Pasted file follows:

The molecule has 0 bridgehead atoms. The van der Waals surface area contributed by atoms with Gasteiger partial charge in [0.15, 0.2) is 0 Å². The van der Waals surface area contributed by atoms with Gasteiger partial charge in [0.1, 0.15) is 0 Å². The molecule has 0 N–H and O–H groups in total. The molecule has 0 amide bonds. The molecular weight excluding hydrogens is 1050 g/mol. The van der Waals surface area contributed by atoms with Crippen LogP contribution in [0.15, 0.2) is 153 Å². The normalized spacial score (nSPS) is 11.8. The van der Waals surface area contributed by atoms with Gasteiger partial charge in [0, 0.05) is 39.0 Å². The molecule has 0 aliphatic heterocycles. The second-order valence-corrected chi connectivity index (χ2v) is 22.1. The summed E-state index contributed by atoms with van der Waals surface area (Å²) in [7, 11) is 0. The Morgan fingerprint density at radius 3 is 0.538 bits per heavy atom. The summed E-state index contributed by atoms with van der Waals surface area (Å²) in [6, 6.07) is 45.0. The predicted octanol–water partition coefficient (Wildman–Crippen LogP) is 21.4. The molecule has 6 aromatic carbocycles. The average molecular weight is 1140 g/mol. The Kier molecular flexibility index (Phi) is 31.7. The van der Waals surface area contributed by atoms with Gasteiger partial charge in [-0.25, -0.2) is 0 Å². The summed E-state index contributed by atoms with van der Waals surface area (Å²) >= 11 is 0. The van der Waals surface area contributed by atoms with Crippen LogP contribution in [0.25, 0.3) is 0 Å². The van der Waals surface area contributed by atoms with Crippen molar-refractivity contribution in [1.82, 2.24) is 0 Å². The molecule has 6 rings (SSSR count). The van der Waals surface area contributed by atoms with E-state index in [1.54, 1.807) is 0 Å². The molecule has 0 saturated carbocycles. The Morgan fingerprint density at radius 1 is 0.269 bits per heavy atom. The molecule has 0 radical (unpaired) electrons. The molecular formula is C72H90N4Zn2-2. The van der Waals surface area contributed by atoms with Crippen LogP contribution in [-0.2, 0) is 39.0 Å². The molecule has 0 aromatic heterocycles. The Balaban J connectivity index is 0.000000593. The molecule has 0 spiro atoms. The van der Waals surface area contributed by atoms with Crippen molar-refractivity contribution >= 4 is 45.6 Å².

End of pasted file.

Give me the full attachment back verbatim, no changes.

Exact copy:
The molecule has 0 bridgehead atoms. The van der Waals surface area contributed by atoms with Gasteiger partial charge in [0.15, 0.2) is 0 Å². The van der Waals surface area contributed by atoms with Gasteiger partial charge in [0.1, 0.15) is 0 Å². The molecule has 0 N–H and O–H groups in total. The molecule has 0 amide bonds. The molecular weight excluding hydrogens is 1050 g/mol. The van der Waals surface area contributed by atoms with Crippen LogP contribution in [0.15, 0.2) is 153 Å². The normalized spacial score (nSPS) is 11.8. The van der Waals surface area contributed by atoms with Gasteiger partial charge in [0, 0.05) is 39.0 Å². The molecule has 0 aliphatic heterocycles. The second-order valence-corrected chi connectivity index (χ2v) is 22.1. The summed E-state index contributed by atoms with van der Waals surface area (Å²) in [7, 11) is 0. The Morgan fingerprint density at radius 3 is 0.538 bits per heavy atom. The summed E-state index contributed by atoms with van der Waals surface area (Å²) in [6, 6.07) is 45.0. The predicted octanol–water partition coefficient (Wildman–Crippen LogP) is 21.4. The molecule has 6 aromatic carbocycles. The average molecular weight is 1140 g/mol. The Kier molecular flexibility index (Phi) is 31.7. The van der Waals surface area contributed by atoms with Gasteiger partial charge in [-0.25, -0.2) is 0 Å². The summed E-state index contributed by atoms with van der Waals surface area (Å²) >= 11 is 0. The van der Waals surface area contributed by atoms with Crippen LogP contribution in [0.25, 0.3) is 0 Å². The van der Waals surface area contributed by atoms with Crippen molar-refractivity contribution in [1.82, 2.24) is 0 Å². The molecule has 6 rings (SSSR count). The van der Waals surface area contributed by atoms with E-state index in [1.54, 1.807) is 0 Å². The molecule has 0 saturated carbocycles. The Morgan fingerprint density at radius 1 is 0.269 bits per heavy atom. The molecule has 0 radical (unpaired) electrons. The molecular formula is C72H90N4Zn2-2. The van der Waals surface area contributed by atoms with Crippen LogP contribution in [-0.2, 0) is 39.0 Å². The molecule has 0 aromatic heterocycles. The Balaban J connectivity index is 0.000000593. The molecule has 0 spiro atoms. The van der Waals surface area contributed by atoms with Crippen molar-refractivity contribution >= 4 is 45.6 Å².